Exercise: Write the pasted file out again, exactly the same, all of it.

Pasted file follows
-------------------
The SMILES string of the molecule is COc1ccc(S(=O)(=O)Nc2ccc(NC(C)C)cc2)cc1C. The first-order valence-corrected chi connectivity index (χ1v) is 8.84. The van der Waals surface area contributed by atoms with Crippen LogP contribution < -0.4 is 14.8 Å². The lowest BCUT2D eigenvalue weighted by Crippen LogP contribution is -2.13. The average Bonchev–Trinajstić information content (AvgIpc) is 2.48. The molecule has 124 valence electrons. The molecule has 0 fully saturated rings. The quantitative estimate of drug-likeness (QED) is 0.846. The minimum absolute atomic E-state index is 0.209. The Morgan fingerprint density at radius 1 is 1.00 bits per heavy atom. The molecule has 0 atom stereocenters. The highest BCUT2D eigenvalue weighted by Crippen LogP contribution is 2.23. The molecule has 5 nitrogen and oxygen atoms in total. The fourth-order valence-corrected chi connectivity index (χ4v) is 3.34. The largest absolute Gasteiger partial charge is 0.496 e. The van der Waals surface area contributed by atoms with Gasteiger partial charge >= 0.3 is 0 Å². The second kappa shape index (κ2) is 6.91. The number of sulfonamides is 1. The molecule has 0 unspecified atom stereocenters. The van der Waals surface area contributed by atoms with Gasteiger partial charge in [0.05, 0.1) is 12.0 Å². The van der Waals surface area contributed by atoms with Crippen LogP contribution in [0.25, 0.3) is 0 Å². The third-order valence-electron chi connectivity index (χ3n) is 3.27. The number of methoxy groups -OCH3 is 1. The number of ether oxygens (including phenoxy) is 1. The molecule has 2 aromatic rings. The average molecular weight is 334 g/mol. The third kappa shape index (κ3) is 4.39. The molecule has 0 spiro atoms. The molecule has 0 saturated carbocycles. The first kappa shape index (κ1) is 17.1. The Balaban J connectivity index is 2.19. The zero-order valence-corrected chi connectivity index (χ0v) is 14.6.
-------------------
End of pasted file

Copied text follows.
The SMILES string of the molecule is COc1ccc(S(=O)(=O)Nc2ccc(NC(C)C)cc2)cc1C. The first-order valence-corrected chi connectivity index (χ1v) is 8.84. The van der Waals surface area contributed by atoms with Crippen LogP contribution < -0.4 is 14.8 Å². The lowest BCUT2D eigenvalue weighted by Crippen LogP contribution is -2.13. The average Bonchev–Trinajstić information content (AvgIpc) is 2.48. The molecule has 124 valence electrons. The molecule has 0 fully saturated rings. The quantitative estimate of drug-likeness (QED) is 0.846. The minimum absolute atomic E-state index is 0.209. The Morgan fingerprint density at radius 1 is 1.00 bits per heavy atom. The molecule has 0 atom stereocenters. The highest BCUT2D eigenvalue weighted by Crippen LogP contribution is 2.23. The molecule has 5 nitrogen and oxygen atoms in total. The fourth-order valence-corrected chi connectivity index (χ4v) is 3.34. The largest absolute Gasteiger partial charge is 0.496 e. The van der Waals surface area contributed by atoms with Gasteiger partial charge >= 0.3 is 0 Å². The second kappa shape index (κ2) is 6.91. The number of sulfonamides is 1. The molecule has 0 unspecified atom stereocenters. The van der Waals surface area contributed by atoms with Gasteiger partial charge in [0.05, 0.1) is 12.0 Å². The van der Waals surface area contributed by atoms with Crippen LogP contribution in [0.25, 0.3) is 0 Å². The third-order valence-electron chi connectivity index (χ3n) is 3.27. The number of methoxy groups -OCH3 is 1. The number of ether oxygens (including phenoxy) is 1. The molecule has 2 aromatic rings. The average molecular weight is 334 g/mol. The third kappa shape index (κ3) is 4.39. The molecule has 0 spiro atoms. The molecule has 0 saturated carbocycles. The first kappa shape index (κ1) is 17.1. The Balaban J connectivity index is 2.19. The zero-order valence-corrected chi connectivity index (χ0v) is 14.6.